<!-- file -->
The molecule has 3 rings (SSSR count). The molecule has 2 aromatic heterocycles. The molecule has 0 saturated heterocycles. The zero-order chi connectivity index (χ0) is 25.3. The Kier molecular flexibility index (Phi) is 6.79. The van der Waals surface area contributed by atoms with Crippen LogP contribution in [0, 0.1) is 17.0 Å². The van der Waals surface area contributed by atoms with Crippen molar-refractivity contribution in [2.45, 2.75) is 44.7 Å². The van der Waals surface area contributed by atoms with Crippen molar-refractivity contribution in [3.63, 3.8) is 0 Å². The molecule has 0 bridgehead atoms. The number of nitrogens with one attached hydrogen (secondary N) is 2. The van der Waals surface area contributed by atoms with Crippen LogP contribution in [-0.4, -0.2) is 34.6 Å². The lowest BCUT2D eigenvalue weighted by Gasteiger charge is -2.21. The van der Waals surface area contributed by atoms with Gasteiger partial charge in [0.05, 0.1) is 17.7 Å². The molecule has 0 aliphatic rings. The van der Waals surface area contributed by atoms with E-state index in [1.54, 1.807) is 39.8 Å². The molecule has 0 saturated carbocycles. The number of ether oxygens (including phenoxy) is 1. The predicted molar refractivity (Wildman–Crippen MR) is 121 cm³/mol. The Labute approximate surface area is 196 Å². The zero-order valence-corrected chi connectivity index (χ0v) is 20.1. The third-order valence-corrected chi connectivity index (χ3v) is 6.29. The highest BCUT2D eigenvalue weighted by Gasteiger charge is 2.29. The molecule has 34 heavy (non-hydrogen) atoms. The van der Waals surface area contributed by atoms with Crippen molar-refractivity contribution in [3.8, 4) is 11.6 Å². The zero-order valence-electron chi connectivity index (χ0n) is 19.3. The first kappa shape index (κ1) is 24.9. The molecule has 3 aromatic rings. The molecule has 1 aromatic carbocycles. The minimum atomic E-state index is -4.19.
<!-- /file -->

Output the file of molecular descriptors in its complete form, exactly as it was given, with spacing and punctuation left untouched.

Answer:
The molecule has 3 rings (SSSR count). The molecule has 2 aromatic heterocycles. The molecule has 0 saturated heterocycles. The zero-order chi connectivity index (χ0) is 25.3. The Kier molecular flexibility index (Phi) is 6.79. The van der Waals surface area contributed by atoms with Crippen LogP contribution in [0, 0.1) is 17.0 Å². The van der Waals surface area contributed by atoms with Crippen molar-refractivity contribution in [2.45, 2.75) is 44.7 Å². The van der Waals surface area contributed by atoms with Crippen molar-refractivity contribution in [3.63, 3.8) is 0 Å². The molecule has 0 bridgehead atoms. The number of nitrogens with one attached hydrogen (secondary N) is 2. The van der Waals surface area contributed by atoms with Crippen LogP contribution in [-0.4, -0.2) is 34.6 Å². The lowest BCUT2D eigenvalue weighted by Gasteiger charge is -2.21. The van der Waals surface area contributed by atoms with Gasteiger partial charge in [0.05, 0.1) is 17.7 Å². The molecule has 0 aliphatic rings. The van der Waals surface area contributed by atoms with E-state index in [1.54, 1.807) is 39.8 Å². The molecule has 0 saturated carbocycles. The number of ether oxygens (including phenoxy) is 1. The predicted molar refractivity (Wildman–Crippen MR) is 121 cm³/mol. The Labute approximate surface area is 196 Å². The zero-order valence-corrected chi connectivity index (χ0v) is 20.1. The third-order valence-corrected chi connectivity index (χ3v) is 6.29. The highest BCUT2D eigenvalue weighted by Gasteiger charge is 2.29. The molecule has 34 heavy (non-hydrogen) atoms. The van der Waals surface area contributed by atoms with Crippen molar-refractivity contribution in [3.8, 4) is 11.6 Å². The zero-order valence-electron chi connectivity index (χ0n) is 19.3. The first kappa shape index (κ1) is 24.9. The molecule has 3 aromatic rings. The molecule has 1 aromatic carbocycles. The minimum atomic E-state index is -4.19.